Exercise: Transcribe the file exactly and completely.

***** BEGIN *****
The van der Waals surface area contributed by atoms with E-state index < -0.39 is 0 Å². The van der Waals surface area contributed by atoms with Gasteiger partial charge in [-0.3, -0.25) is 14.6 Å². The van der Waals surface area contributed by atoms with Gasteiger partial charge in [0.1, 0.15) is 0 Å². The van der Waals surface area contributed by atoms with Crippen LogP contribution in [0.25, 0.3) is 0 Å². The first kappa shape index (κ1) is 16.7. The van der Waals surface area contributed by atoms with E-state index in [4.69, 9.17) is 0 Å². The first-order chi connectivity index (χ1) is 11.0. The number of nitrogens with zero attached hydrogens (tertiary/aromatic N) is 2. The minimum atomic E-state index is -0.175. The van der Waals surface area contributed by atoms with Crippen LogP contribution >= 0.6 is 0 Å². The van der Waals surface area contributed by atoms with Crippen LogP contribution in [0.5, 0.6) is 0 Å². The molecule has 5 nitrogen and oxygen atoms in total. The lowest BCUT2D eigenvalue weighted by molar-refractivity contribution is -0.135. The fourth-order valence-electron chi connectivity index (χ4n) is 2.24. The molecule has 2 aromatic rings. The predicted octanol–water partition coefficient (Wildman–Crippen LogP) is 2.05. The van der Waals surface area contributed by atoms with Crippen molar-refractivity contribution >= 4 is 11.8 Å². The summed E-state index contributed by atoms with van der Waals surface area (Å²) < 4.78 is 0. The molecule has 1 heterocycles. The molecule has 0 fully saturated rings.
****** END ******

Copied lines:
The van der Waals surface area contributed by atoms with E-state index < -0.39 is 0 Å². The van der Waals surface area contributed by atoms with Gasteiger partial charge in [-0.3, -0.25) is 14.6 Å². The van der Waals surface area contributed by atoms with Gasteiger partial charge in [0.1, 0.15) is 0 Å². The van der Waals surface area contributed by atoms with Crippen LogP contribution in [0.25, 0.3) is 0 Å². The first kappa shape index (κ1) is 16.7. The van der Waals surface area contributed by atoms with E-state index in [4.69, 9.17) is 0 Å². The first-order chi connectivity index (χ1) is 11.0. The number of nitrogens with zero attached hydrogens (tertiary/aromatic N) is 2. The minimum atomic E-state index is -0.175. The van der Waals surface area contributed by atoms with Crippen LogP contribution >= 0.6 is 0 Å². The van der Waals surface area contributed by atoms with Crippen LogP contribution in [0.5, 0.6) is 0 Å². The molecule has 5 nitrogen and oxygen atoms in total. The lowest BCUT2D eigenvalue weighted by molar-refractivity contribution is -0.135. The fourth-order valence-electron chi connectivity index (χ4n) is 2.24. The molecule has 2 aromatic rings. The predicted octanol–water partition coefficient (Wildman–Crippen LogP) is 2.05. The van der Waals surface area contributed by atoms with Crippen molar-refractivity contribution >= 4 is 11.8 Å². The summed E-state index contributed by atoms with van der Waals surface area (Å²) < 4.78 is 0. The molecule has 1 heterocycles. The molecule has 0 fully saturated rings.